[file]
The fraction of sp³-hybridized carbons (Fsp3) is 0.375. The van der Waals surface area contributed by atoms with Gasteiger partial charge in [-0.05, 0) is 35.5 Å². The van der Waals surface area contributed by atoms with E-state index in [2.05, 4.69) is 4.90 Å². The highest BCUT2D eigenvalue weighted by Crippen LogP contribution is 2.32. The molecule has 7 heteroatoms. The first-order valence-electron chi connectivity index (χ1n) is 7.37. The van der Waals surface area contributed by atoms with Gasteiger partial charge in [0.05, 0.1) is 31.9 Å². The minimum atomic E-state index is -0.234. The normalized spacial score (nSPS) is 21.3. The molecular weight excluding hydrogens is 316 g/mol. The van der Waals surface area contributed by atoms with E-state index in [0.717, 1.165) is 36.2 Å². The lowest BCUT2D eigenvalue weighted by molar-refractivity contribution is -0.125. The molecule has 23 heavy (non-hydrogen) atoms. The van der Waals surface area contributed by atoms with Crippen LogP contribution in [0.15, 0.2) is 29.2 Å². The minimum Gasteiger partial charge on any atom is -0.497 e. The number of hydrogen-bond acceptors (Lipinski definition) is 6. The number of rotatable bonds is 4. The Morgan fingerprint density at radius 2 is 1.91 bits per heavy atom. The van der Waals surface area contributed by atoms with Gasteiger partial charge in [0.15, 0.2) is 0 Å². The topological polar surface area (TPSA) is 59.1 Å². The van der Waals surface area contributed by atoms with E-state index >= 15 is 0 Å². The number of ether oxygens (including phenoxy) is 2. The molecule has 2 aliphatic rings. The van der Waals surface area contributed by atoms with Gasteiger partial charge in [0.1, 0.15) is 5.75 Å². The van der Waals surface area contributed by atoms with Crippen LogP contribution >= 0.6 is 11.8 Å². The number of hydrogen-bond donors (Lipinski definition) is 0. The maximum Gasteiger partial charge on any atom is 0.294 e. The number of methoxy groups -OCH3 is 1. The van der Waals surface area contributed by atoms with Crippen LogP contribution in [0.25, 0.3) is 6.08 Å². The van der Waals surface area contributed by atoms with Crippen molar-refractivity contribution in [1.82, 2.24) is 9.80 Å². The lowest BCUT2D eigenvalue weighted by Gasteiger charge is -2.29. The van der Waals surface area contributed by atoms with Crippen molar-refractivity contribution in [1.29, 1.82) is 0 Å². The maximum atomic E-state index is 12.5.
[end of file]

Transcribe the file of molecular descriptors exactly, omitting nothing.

The fraction of sp³-hybridized carbons (Fsp3) is 0.375. The van der Waals surface area contributed by atoms with Gasteiger partial charge in [-0.05, 0) is 35.5 Å². The van der Waals surface area contributed by atoms with E-state index in [2.05, 4.69) is 4.90 Å². The highest BCUT2D eigenvalue weighted by Crippen LogP contribution is 2.32. The molecule has 7 heteroatoms. The first-order valence-electron chi connectivity index (χ1n) is 7.37. The van der Waals surface area contributed by atoms with Gasteiger partial charge in [0.05, 0.1) is 31.9 Å². The minimum atomic E-state index is -0.234. The normalized spacial score (nSPS) is 21.3. The molecular weight excluding hydrogens is 316 g/mol. The van der Waals surface area contributed by atoms with E-state index in [0.717, 1.165) is 36.2 Å². The lowest BCUT2D eigenvalue weighted by molar-refractivity contribution is -0.125. The molecule has 23 heavy (non-hydrogen) atoms. The van der Waals surface area contributed by atoms with Crippen LogP contribution in [0.15, 0.2) is 29.2 Å². The minimum Gasteiger partial charge on any atom is -0.497 e. The number of hydrogen-bond acceptors (Lipinski definition) is 6. The number of rotatable bonds is 4. The Morgan fingerprint density at radius 2 is 1.91 bits per heavy atom. The van der Waals surface area contributed by atoms with Gasteiger partial charge in [0.15, 0.2) is 0 Å². The topological polar surface area (TPSA) is 59.1 Å². The van der Waals surface area contributed by atoms with E-state index >= 15 is 0 Å². The number of ether oxygens (including phenoxy) is 2. The molecule has 2 aliphatic rings. The van der Waals surface area contributed by atoms with Gasteiger partial charge in [0.1, 0.15) is 5.75 Å². The van der Waals surface area contributed by atoms with Crippen LogP contribution >= 0.6 is 11.8 Å². The number of hydrogen-bond donors (Lipinski definition) is 0. The maximum Gasteiger partial charge on any atom is 0.294 e. The number of methoxy groups -OCH3 is 1. The van der Waals surface area contributed by atoms with Crippen LogP contribution in [0.25, 0.3) is 6.08 Å². The van der Waals surface area contributed by atoms with Crippen molar-refractivity contribution in [1.82, 2.24) is 9.80 Å². The lowest BCUT2D eigenvalue weighted by Gasteiger charge is -2.29. The van der Waals surface area contributed by atoms with Crippen molar-refractivity contribution in [1.29, 1.82) is 0 Å². The maximum atomic E-state index is 12.5.